Tag Archives: USCIS Processing

Revised FL-DMV Procedures for “Deferred Action” Applicants.

If DHS has granted deferred action and a work permit has been applied for or approved, these individuals are eligible for issuance. Other documents required would be a valid government-issued document (unless the customer has been issued with the Department since January 1, 2010), two (2) proofs of residential address and proof of social security number (if one has been issued), along with the deferred action letter from DHS.

Furthermore, if the customer is a youth and is seeking a first-time issuance, F.S. 322.095 requires completion of the traffic law substance abuse (TLSA) course or the satisfactorily completed Department of Education driver’s education course.

DHS/USCIS Begins Accepting DEFFERED ACTION Cases Today.

Today, August 15, 2012, USCIS begins to accept Deferred Action cases.

“USCIS has developed a rigorous review process for deferred action requests under guidelines issued by Secretary Napolitano,” said USCIS Director Alejandro Mayorkas. “Childhood arrivals who meet the guidelines and whose cases are deferred will now be able to live without fear of removal, and be able to more fully contribute their talents to our great nation.”

Deferred action is a discretionary determination to defer removal action of an individual as an act of prosecutorial discretion. USCIS will review requests and make decisions on a case-by-case basis.  While it does not provide lawful status or a pathway to permanent residence or citizenship, individuals whose cases are deferred as part of this process will not be removed from the United States for a two-year period, subject to renewal, and may also apply for employment authorization.

The Deferred Action process appears to be fairly straightforward for most; however issues surrounding the process are not. Each person will, in essence, be revealing him or herself to the government. While DHS has offered some level of assurance regarding confidentiality, those assurances are necessarily weak. Speaking with an immigration attorney before applying is the smart, safe way to go.

  • Because of the complexity of immigration law as a whole, even the simplest process can be fraught with pitfalls. AILA and the immigration lawyer community are rallying to mobilize unprecedented pro bono activity surrounding the Deferred Action initiative.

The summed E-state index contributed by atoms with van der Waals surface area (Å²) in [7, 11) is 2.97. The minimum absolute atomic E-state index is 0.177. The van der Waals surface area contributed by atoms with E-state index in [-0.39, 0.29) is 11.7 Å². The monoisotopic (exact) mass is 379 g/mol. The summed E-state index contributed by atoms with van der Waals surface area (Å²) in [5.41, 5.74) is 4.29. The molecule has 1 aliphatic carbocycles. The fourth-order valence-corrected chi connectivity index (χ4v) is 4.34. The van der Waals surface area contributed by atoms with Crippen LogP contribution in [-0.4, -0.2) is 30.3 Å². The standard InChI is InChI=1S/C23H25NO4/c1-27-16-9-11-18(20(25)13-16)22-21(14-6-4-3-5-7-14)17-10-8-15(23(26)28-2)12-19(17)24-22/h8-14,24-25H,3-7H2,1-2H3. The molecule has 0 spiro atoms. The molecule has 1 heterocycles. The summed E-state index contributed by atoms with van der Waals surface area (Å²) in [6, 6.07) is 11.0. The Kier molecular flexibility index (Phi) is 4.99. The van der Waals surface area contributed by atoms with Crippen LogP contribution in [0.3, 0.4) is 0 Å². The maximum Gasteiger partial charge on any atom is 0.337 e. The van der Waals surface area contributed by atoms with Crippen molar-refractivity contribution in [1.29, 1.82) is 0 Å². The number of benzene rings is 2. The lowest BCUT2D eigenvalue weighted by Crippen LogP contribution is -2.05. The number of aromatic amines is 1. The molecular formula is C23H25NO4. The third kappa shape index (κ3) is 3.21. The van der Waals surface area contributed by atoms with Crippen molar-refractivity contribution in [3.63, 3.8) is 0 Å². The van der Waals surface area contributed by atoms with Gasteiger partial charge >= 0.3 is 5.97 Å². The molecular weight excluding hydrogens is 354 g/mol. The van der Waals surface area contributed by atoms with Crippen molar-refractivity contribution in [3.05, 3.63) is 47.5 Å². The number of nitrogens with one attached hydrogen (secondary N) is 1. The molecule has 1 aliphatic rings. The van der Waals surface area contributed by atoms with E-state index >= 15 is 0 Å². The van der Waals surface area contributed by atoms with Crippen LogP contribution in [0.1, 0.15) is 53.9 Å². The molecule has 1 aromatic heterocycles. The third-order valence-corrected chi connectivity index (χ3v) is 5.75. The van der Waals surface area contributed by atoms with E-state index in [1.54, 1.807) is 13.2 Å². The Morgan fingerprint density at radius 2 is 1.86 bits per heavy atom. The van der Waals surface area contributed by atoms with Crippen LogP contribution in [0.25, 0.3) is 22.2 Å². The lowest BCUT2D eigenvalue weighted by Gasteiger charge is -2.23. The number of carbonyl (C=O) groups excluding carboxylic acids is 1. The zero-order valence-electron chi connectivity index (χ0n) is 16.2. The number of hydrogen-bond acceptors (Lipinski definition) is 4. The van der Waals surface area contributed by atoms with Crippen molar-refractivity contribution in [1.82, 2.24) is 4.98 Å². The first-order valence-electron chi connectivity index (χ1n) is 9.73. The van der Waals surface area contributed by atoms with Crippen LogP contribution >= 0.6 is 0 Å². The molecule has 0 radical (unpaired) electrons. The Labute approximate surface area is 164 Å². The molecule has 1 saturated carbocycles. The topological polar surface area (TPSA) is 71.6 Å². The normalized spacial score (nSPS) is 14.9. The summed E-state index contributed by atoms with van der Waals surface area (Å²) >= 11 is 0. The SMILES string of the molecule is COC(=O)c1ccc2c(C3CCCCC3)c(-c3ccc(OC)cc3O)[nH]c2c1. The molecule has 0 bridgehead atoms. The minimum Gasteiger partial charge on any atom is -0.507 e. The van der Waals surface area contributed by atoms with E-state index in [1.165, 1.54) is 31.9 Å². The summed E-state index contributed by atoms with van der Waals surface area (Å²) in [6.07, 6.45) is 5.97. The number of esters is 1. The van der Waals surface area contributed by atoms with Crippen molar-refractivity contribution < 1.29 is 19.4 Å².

• DREAMers, like all Americans, are united by a deep respect for those who work hard for a living and a shared commitment to the country we all call home. These young people study in our schools, play in our neighborhoods, and pledge allegiance to our flag. They are Americans in their hearts, in their minds, in every single way but on paper. They were brought to this country by their parents—sometimes even as infants—and yet they live under the threat of deportation to a country they may know nothing about.
  • This temporary reprieve for DREAMers gives Congress the space to reach a consensus by taking the immediate threat of deportation off the table. Deferred action is not amnesty. Deferred action is not permanent. Deferred action is not a pathway to a green card or citizenship. Deferred action is not legal status. Youth that qualify cannot vote or petition for family members.
  • Under current law people granted deferred action are eligible to apply for work authorization. While living in the United States people must have a way to support themselves—this is not a change in current law.

Please see the page on my website, regarding DEFERRED ACTION.


1. In a change from the prior announcement, people currently in removal proceedings will use the USCIS process when it is implemented on August 15, 2012, rather than go through ICE. Only individuals in detention will go through ICE to make a deferred action request.

2. Information provided as part of the deferred action request process is protected from disclosure

to ICE or CBP for purposes of removal proceedings unless the requestor meets the criteria of USCIS’ November 2011 NTA memo.

3. If a departure from the U.S. was due to removal, voluntary departure, etc., the absence was not brief, casual and innocent and would interupt the continuous residence that is required since June 15, 2007. Short absences before August 15, 2012, reasonably calculated to accomplish the purpose of the trip, would not be interuptive.

4. Only people who are currently not in status and were not in any lawful status on June 15, 2012 are eligible.

5. A “significant misdemeanor” is one for which the individual was sentenced to more than 90 days, or a conviction for domestic violence, sexual abuse, burglary, firearm violation, drug distribution or trafficking (but not possession), or DUI, regardless of the sentence.

6. Minor traffic offenses, such as driving without a license, are not considered misdemeanors that count toward the “3 or more” standard.

7. The Form I-765 will be required, along with another form that will be made available on August 14 or 15. Total fees, including biometics, will be $465. Fee waivers will not be available, but fee exemptions will be permitted in very limited circumstances, and must be requested and approved before submitting a deferred action application without a fee.

8. Whether a person has reached age 15, and whether the requestor meets the education requirements, will be determined as of the date the request for deferred action is filed, NOT the June 15, 2012 date.

Talking Points on “DREAM Act”